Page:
As a young child myself I have a painfully clear memory of catching a painted turtle laying eggs one hot spring day with my best friend,Cheryl, at her house on the lake in our New Hampshire town. We carefully picked up the leathery egg cupped in our hands, put some water in a five gallon bucket, added some grass and watched the turtle scrape around in the bottom for a bit, before running off to play more at the water’s edge. When we returned we found that the turtle, stuck in the bucket, and likely very agitated to be trapped in plastic in the hot sun, had stepped on, and ripped the egg. I flinch as I write this twenty-five years later. I felt horrible. HORRIBLE. I still do. What a terrible thing I had done to this turtle, to the world.
Just recently, after having my first child myself, my mother passed on a journal she kept while I was growing up. From June 6, 1989: Last night I came in to kiss you goodnight and you were crying in your bed. “The turtle egg got crushed and it’s all my fault.” I tried to tell you it was an accident, that you had taken good care of it as best you could, but you were very upset. “But I killed a living thing.” You’re so hard on yourself!
Imagine the day a differently. My friend and I find the turtle, but a hovering adult shouts at us to leave it alone, “Don’t mess with wildlife!” or even a kinder “Leave the momma turtle alone so her babies are healthy.” Cheryl and I go on our way making mud castles and jumping in the lake. That evening I’m not crying at bedtime, and that day does not sear itself into my memory. That lesson goes, at least for one more day, unlearned. There is a part of me that wishes to relive the day without being responsible for the death of a baby turtle because of the guilt I still carry. But it is that guilt that I recall as I drive at dusk on country roads, and slow down, lest a deer choose to cross my path. It is that empathy I exercise when leaving some of my fields unmowed so that bees have flowers to visit. For that one ugly experience in 1989 it’s hard telling how much wildlife has been spared since. Systematically keeping children from these experiences might do more harm than good.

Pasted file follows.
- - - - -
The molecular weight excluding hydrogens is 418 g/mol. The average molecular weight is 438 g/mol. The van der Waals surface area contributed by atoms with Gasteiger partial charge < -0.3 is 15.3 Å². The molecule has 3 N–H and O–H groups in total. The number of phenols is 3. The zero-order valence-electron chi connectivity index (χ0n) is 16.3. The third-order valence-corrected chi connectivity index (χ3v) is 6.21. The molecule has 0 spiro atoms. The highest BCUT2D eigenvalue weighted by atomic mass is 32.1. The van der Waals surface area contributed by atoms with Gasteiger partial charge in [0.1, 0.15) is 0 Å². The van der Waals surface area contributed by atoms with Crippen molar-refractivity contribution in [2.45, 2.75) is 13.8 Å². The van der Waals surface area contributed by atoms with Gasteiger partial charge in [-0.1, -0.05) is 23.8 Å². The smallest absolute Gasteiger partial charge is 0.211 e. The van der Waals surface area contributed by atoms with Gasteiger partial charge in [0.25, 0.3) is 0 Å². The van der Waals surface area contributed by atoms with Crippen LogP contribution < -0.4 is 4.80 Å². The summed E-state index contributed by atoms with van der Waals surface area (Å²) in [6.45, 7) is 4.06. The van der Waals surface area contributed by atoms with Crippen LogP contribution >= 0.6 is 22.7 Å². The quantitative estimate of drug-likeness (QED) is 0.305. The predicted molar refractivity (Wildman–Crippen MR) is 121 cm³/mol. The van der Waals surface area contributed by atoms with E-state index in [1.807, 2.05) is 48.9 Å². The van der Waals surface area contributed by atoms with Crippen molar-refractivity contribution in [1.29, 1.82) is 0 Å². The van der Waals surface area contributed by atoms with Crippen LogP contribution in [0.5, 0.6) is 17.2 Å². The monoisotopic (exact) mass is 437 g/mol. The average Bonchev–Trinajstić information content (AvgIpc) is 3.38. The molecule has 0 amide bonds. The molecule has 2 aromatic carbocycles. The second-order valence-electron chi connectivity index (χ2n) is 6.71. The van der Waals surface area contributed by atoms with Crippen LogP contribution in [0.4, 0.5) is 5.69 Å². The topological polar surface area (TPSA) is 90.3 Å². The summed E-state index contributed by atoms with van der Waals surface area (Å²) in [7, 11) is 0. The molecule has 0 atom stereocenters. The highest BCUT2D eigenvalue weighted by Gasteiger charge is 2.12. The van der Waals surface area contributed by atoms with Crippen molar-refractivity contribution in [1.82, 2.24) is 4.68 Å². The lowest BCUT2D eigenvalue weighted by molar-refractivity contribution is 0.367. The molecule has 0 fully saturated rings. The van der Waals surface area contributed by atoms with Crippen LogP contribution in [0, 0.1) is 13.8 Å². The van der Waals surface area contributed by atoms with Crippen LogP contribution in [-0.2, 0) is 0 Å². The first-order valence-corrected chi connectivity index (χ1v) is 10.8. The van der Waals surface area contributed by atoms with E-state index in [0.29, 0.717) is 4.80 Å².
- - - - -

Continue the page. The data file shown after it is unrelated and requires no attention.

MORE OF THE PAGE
I don’t advocate encouraging children to hurt animals of course. I can’t help but ask them to take the animal’s perspective, and to consider just watching. But I bite my tongue too; we don’t have any rules against picking up salamanders, worms and beetles, because giving kids the space to have authentic interactions with nature, however scarring for the animal, and the child, is part of building an empathetic adult.
Ken Finch, of the Green Hearts organization wrote an essay on this topic that helped me come to my understanding of this process for children, and helped me to make peace with the possibility of salamander death each year. Read his essay here.
And, in case your interest is piqued, salamanders do “autotomize” their tails in defense, the tails do continue to wriggle as part of this defense mechanism, and Redbacked Salamanders are more than plentiful in the Northeast, in some cases found to number more than 1,000 per acre. This is an example of the kind of research and non-fiction text reading for detail that an authentic experience in the woods can lead a very earnest group of kindergartners to undertake.